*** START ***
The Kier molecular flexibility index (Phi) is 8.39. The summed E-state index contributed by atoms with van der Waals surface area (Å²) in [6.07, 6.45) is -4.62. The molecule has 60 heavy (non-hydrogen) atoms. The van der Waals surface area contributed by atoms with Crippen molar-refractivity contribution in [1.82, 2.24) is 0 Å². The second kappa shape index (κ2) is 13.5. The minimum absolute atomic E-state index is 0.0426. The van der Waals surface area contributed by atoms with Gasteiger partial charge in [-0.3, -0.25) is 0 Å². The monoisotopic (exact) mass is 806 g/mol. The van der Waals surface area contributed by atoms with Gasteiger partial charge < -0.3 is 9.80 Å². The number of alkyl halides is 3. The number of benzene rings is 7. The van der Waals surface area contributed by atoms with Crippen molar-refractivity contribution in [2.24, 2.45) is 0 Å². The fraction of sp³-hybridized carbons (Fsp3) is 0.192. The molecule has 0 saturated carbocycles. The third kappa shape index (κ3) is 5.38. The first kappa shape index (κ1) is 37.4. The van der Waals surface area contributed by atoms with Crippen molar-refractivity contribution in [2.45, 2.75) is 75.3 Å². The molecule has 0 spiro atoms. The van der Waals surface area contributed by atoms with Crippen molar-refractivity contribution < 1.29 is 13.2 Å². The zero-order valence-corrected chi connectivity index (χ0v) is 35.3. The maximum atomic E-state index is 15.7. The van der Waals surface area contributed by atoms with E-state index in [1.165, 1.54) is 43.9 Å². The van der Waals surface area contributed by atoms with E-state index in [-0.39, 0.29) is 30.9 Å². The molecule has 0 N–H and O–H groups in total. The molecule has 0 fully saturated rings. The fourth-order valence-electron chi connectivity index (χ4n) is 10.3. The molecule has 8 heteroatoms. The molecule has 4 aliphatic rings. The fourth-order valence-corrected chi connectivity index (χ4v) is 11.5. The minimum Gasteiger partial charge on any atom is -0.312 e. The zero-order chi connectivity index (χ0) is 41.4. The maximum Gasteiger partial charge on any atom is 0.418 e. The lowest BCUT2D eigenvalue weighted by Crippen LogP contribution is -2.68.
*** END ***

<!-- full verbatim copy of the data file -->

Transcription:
The Kier molecular flexibility index (Phi) is 8.39. The summed E-state index contributed by atoms with van der Waals surface area (Å²) in [6.07, 6.45) is -4.62. The molecule has 60 heavy (non-hydrogen) atoms. The van der Waals surface area contributed by atoms with Crippen molar-refractivity contribution in [1.82, 2.24) is 0 Å². The second kappa shape index (κ2) is 13.5. The minimum absolute atomic E-state index is 0.0426. The van der Waals surface area contributed by atoms with Gasteiger partial charge in [-0.3, -0.25) is 0 Å². The monoisotopic (exact) mass is 806 g/mol. The van der Waals surface area contributed by atoms with Gasteiger partial charge < -0.3 is 9.80 Å². The number of alkyl halides is 3. The number of benzene rings is 7. The van der Waals surface area contributed by atoms with Crippen molar-refractivity contribution in [2.24, 2.45) is 0 Å². The fraction of sp³-hybridized carbons (Fsp3) is 0.192. The molecule has 0 saturated carbocycles. The third kappa shape index (κ3) is 5.38. The first kappa shape index (κ1) is 37.4. The van der Waals surface area contributed by atoms with Crippen molar-refractivity contribution in [2.45, 2.75) is 75.3 Å². The molecule has 0 spiro atoms. The van der Waals surface area contributed by atoms with Crippen molar-refractivity contribution < 1.29 is 13.2 Å². The zero-order valence-corrected chi connectivity index (χ0v) is 35.3. The maximum atomic E-state index is 15.7. The van der Waals surface area contributed by atoms with E-state index in [1.165, 1.54) is 43.9 Å². The van der Waals surface area contributed by atoms with E-state index in [-0.39, 0.29) is 30.9 Å². The molecule has 0 N–H and O–H groups in total. The molecule has 0 fully saturated rings. The fourth-order valence-electron chi connectivity index (χ4n) is 10.3. The molecule has 8 heteroatoms. The molecule has 4 aliphatic rings. The fourth-order valence-corrected chi connectivity index (χ4v) is 11.5. The minimum Gasteiger partial charge on any atom is -0.312 e. The zero-order chi connectivity index (χ0) is 41.4. The maximum Gasteiger partial charge on any atom is 0.418 e. The lowest BCUT2D eigenvalue weighted by Crippen LogP contribution is -2.68.